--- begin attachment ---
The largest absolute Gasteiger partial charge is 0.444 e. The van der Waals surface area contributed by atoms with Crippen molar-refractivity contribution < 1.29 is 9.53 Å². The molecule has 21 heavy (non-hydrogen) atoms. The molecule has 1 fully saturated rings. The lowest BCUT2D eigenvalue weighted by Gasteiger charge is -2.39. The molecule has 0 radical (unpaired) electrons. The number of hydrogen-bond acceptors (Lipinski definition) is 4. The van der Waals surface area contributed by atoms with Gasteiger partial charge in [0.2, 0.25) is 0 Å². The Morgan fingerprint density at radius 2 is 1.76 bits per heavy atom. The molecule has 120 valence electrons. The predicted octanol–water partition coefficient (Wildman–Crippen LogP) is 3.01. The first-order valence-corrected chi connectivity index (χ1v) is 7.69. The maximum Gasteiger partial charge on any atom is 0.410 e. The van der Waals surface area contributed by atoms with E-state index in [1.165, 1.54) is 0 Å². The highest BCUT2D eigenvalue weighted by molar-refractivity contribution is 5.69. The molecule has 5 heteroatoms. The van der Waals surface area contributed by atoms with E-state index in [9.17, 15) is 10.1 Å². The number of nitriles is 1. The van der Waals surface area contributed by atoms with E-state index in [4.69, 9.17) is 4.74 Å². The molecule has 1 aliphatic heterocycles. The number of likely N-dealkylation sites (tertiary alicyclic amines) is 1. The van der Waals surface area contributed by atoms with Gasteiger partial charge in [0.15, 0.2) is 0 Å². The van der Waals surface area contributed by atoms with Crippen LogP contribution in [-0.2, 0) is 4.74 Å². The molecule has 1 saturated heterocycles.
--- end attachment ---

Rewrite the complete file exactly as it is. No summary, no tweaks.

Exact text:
The largest absolute Gasteiger partial charge is 0.444 e. The van der Waals surface area contributed by atoms with Crippen molar-refractivity contribution < 1.29 is 9.53 Å². The molecule has 21 heavy (non-hydrogen) atoms. The molecule has 1 fully saturated rings. The lowest BCUT2D eigenvalue weighted by Gasteiger charge is -2.39. The molecule has 0 radical (unpaired) electrons. The number of hydrogen-bond acceptors (Lipinski definition) is 4. The van der Waals surface area contributed by atoms with Gasteiger partial charge in [0.2, 0.25) is 0 Å². The Morgan fingerprint density at radius 2 is 1.76 bits per heavy atom. The molecule has 120 valence electrons. The predicted octanol–water partition coefficient (Wildman–Crippen LogP) is 3.01. The first-order valence-corrected chi connectivity index (χ1v) is 7.69. The maximum Gasteiger partial charge on any atom is 0.410 e. The van der Waals surface area contributed by atoms with E-state index in [1.165, 1.54) is 0 Å². The highest BCUT2D eigenvalue weighted by molar-refractivity contribution is 5.69. The molecule has 5 heteroatoms. The van der Waals surface area contributed by atoms with E-state index in [9.17, 15) is 10.1 Å². The number of nitriles is 1. The van der Waals surface area contributed by atoms with E-state index in [4.69, 9.17) is 4.74 Å². The molecule has 1 aliphatic heterocycles. The number of likely N-dealkylation sites (tertiary alicyclic amines) is 1. The van der Waals surface area contributed by atoms with Gasteiger partial charge in [0.15, 0.2) is 0 Å². The van der Waals surface area contributed by atoms with Crippen LogP contribution in [-0.2, 0) is 4.74 Å². The molecule has 1 saturated heterocycles.